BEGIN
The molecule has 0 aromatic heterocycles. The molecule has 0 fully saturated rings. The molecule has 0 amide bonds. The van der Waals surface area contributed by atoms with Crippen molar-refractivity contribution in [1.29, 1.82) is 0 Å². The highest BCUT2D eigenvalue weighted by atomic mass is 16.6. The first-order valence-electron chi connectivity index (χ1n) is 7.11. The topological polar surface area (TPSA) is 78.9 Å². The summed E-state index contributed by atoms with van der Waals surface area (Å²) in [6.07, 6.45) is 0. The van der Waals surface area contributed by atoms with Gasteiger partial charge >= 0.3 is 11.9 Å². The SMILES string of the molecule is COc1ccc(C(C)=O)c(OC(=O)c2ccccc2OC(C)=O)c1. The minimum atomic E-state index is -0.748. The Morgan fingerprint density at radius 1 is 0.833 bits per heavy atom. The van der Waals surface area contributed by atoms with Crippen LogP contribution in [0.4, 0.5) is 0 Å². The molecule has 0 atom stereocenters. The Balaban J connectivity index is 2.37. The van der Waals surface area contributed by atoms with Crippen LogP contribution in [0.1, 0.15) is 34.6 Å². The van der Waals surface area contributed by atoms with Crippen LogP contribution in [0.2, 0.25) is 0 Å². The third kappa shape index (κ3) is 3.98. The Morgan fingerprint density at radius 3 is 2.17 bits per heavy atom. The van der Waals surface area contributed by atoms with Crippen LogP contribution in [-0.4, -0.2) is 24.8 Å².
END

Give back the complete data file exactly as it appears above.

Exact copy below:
The molecule has 0 aromatic heterocycles. The molecule has 0 fully saturated rings. The molecule has 0 amide bonds. The van der Waals surface area contributed by atoms with Crippen molar-refractivity contribution in [1.29, 1.82) is 0 Å². The highest BCUT2D eigenvalue weighted by atomic mass is 16.6. The first-order valence-electron chi connectivity index (χ1n) is 7.11. The topological polar surface area (TPSA) is 78.9 Å². The summed E-state index contributed by atoms with van der Waals surface area (Å²) in [6.07, 6.45) is 0. The van der Waals surface area contributed by atoms with Gasteiger partial charge >= 0.3 is 11.9 Å². The SMILES string of the molecule is COc1ccc(C(C)=O)c(OC(=O)c2ccccc2OC(C)=O)c1. The minimum atomic E-state index is -0.748. The Morgan fingerprint density at radius 1 is 0.833 bits per heavy atom. The van der Waals surface area contributed by atoms with Crippen LogP contribution in [0.4, 0.5) is 0 Å². The molecule has 0 atom stereocenters. The Balaban J connectivity index is 2.37. The van der Waals surface area contributed by atoms with Crippen LogP contribution in [0.1, 0.15) is 34.6 Å². The van der Waals surface area contributed by atoms with Crippen LogP contribution in [0.2, 0.25) is 0 Å². The third kappa shape index (κ3) is 3.98. The Morgan fingerprint density at radius 3 is 2.17 bits per heavy atom. The van der Waals surface area contributed by atoms with Crippen LogP contribution in [-0.4, -0.2) is 24.8 Å².